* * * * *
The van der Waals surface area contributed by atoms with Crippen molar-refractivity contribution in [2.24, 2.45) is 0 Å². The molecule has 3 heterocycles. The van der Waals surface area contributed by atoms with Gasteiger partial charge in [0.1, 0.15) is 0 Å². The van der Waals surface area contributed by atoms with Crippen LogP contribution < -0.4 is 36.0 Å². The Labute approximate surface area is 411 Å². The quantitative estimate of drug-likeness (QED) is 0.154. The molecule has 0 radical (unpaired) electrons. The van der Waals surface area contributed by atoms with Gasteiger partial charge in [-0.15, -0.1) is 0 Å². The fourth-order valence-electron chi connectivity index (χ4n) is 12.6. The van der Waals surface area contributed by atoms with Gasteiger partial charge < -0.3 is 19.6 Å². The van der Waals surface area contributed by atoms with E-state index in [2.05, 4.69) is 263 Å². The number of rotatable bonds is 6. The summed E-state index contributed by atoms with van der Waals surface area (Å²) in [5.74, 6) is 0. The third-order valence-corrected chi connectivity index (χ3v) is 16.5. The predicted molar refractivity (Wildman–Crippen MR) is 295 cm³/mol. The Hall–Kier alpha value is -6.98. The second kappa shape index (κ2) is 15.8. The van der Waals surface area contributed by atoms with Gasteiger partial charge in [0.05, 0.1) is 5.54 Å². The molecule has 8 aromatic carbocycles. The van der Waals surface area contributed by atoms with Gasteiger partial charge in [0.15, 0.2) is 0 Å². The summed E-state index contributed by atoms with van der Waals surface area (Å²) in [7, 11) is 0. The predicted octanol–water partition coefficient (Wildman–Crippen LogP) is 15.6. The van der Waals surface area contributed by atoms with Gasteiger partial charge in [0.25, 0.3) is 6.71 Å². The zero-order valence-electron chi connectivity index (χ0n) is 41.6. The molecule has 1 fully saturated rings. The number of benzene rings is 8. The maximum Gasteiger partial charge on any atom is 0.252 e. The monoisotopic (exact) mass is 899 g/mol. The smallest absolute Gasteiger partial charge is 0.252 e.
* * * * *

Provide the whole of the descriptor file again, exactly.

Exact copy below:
The van der Waals surface area contributed by atoms with Crippen molar-refractivity contribution in [2.24, 2.45) is 0 Å². The molecule has 3 heterocycles. The van der Waals surface area contributed by atoms with Gasteiger partial charge in [0.1, 0.15) is 0 Å². The van der Waals surface area contributed by atoms with Crippen LogP contribution < -0.4 is 36.0 Å². The Labute approximate surface area is 411 Å². The quantitative estimate of drug-likeness (QED) is 0.154. The molecule has 0 radical (unpaired) electrons. The van der Waals surface area contributed by atoms with Gasteiger partial charge in [-0.15, -0.1) is 0 Å². The fourth-order valence-electron chi connectivity index (χ4n) is 12.6. The van der Waals surface area contributed by atoms with Gasteiger partial charge < -0.3 is 19.6 Å². The van der Waals surface area contributed by atoms with E-state index in [2.05, 4.69) is 263 Å². The number of rotatable bonds is 6. The summed E-state index contributed by atoms with van der Waals surface area (Å²) in [5.74, 6) is 0. The third-order valence-corrected chi connectivity index (χ3v) is 16.5. The predicted molar refractivity (Wildman–Crippen MR) is 295 cm³/mol. The Hall–Kier alpha value is -6.98. The second kappa shape index (κ2) is 15.8. The van der Waals surface area contributed by atoms with Gasteiger partial charge in [0.05, 0.1) is 5.54 Å². The molecule has 8 aromatic carbocycles. The van der Waals surface area contributed by atoms with Gasteiger partial charge in [0.15, 0.2) is 0 Å². The summed E-state index contributed by atoms with van der Waals surface area (Å²) in [7, 11) is 0. The predicted octanol–water partition coefficient (Wildman–Crippen LogP) is 15.6. The van der Waals surface area contributed by atoms with Gasteiger partial charge in [0.25, 0.3) is 6.71 Å². The zero-order valence-electron chi connectivity index (χ0n) is 41.6. The molecule has 1 fully saturated rings. The number of benzene rings is 8. The maximum Gasteiger partial charge on any atom is 0.252 e. The monoisotopic (exact) mass is 899 g/mol. The smallest absolute Gasteiger partial charge is 0.252 e.